Texas Tech football: Red Raiders survive realignment shuffle again but for how long?

Jul 13, 2023; Arlington, TX, USA; The Texas Tech Red Raiders mascot and cheerleaders pose for a photo before the start of the Big 12 football media day at AT&T Stadium. Mandatory Credit: Jerome Miron-USA TODAY Sports
Jul 13, 2023; Arlington, TX, USA; The Texas Tech Red Raiders mascot and cheerleaders pose for a photo before the start of the Big 12 football media day at AT&T Stadium. Mandatory Credit: Jerome Miron-USA TODAY Sports /

Every few years, NCAA conference realignment boils to the surface and erupts like a Yellowstone geyser spraying a mist of change and panic all over those who care about college athletics.  Lately, it seems as if those eruptions are happening with more frequency as hardly a summer goes by without a seismic shift in the landscape.  The 2023 round of musical chairs is was perhaps the biggest shuffling of the cards in the history of the NCAA leaving the Big 10 with 18 members, the Big 12 with 16 (both beginning next summer), and the PAC-12 as we knew it just a memory.  Fortunately, the Texas Tech football program (and make no mistake, though this drama impacts all sports, it’s primarily based on the money football generates) has landed in a safe spot.  But for how long?

There’s reason for Red Raider fans and everyone associated with Texas Tech to be breathing a sigh of relief these days.  Though the fate of the Big 12 was not in doubt this summer, it was just over two years ago that the buzzards were circling overhead when Texas and Oklahoma dropped the surprising news that they were heading to the SEC.

At that time, it was widely believed that the Big 12 would be the target of poachers in the form of other Power 5 conferences.  In fact, though it may seem laughable in August of 2023, in 2021, many people thought that the PAC-12 would be the likely landing spot for a number of the left behind Big 12 orphans.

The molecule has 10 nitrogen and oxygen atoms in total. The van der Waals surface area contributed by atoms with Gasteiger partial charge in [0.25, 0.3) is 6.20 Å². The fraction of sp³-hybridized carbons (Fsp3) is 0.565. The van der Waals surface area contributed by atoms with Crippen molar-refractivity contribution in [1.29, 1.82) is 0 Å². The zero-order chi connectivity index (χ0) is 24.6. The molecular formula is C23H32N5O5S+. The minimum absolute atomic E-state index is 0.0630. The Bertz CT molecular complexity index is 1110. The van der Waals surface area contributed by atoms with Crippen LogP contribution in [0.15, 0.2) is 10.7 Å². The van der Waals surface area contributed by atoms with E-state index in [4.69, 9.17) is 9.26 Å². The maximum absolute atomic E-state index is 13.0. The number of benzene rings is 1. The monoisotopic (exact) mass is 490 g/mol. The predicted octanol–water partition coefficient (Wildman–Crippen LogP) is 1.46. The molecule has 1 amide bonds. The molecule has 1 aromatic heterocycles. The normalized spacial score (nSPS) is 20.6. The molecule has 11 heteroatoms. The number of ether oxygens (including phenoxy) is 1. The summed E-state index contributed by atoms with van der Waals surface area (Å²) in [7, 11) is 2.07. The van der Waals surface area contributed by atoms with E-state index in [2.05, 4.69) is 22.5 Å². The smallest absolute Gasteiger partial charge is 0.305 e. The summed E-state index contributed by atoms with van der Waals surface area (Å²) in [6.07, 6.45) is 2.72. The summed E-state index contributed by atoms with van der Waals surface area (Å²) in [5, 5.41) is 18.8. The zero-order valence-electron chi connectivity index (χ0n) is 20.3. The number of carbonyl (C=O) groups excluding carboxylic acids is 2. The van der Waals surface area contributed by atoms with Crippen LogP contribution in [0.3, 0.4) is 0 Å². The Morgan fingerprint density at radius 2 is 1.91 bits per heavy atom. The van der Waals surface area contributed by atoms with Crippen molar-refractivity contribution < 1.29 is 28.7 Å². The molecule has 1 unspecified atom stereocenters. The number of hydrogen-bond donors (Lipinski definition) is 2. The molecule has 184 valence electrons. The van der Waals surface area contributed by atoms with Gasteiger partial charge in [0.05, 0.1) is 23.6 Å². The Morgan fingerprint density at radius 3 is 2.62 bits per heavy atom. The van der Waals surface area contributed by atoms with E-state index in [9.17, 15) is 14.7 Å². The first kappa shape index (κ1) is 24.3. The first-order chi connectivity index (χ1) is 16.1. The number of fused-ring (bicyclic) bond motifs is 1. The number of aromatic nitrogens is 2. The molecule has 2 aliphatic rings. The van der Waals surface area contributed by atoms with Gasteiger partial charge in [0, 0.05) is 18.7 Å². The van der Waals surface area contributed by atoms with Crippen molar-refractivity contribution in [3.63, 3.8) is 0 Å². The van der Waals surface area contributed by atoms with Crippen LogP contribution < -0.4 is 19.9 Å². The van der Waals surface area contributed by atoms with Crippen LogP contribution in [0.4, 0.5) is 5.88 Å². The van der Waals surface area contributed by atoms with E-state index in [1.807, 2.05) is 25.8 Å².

That was the second time in less than a decade that the PAC-12 had been rumored to be the future home of Big 12 schools after Texas, Oklahoma, Oklahoma State, and Tech were an eyelash away from receiving invites to the PAC-12 in 2014.

However, that year, then PAC-12 Commissioner Larry Scott, gave into the arrogance of many of his school presidents and decided to thumb his nose at the thought of giving safe harbor to any Big 12 schools in a move that would be the first domino to fall in the chain of events that now has Scott’s former conference down to just four members on board for 2024-25.

Now, after Scott’s replacement, George Kliavkoff, failed to land a new media rights deal worth more than a box of animal crackers being as USC and UCLA are destined for the greener pastures of the Big 10, Texas Tech and the rest of the eight Big 12 schools spurned by Texas and OU two years ago are in the best position any could have hoped for.

Make no mistake, had the Big 12 not acted swiftly to accept Houston, Cincinnati, Central Florida, and BYU in September of 2021, the conference would not have been in a place of strength to negotiate a new media rights deal last fall, a deal that set the conference up to then draw Arizona, Colorado, Arizona State, and Utah into the fold this summer (though the latter two of those programs are coming on board begrudgingly).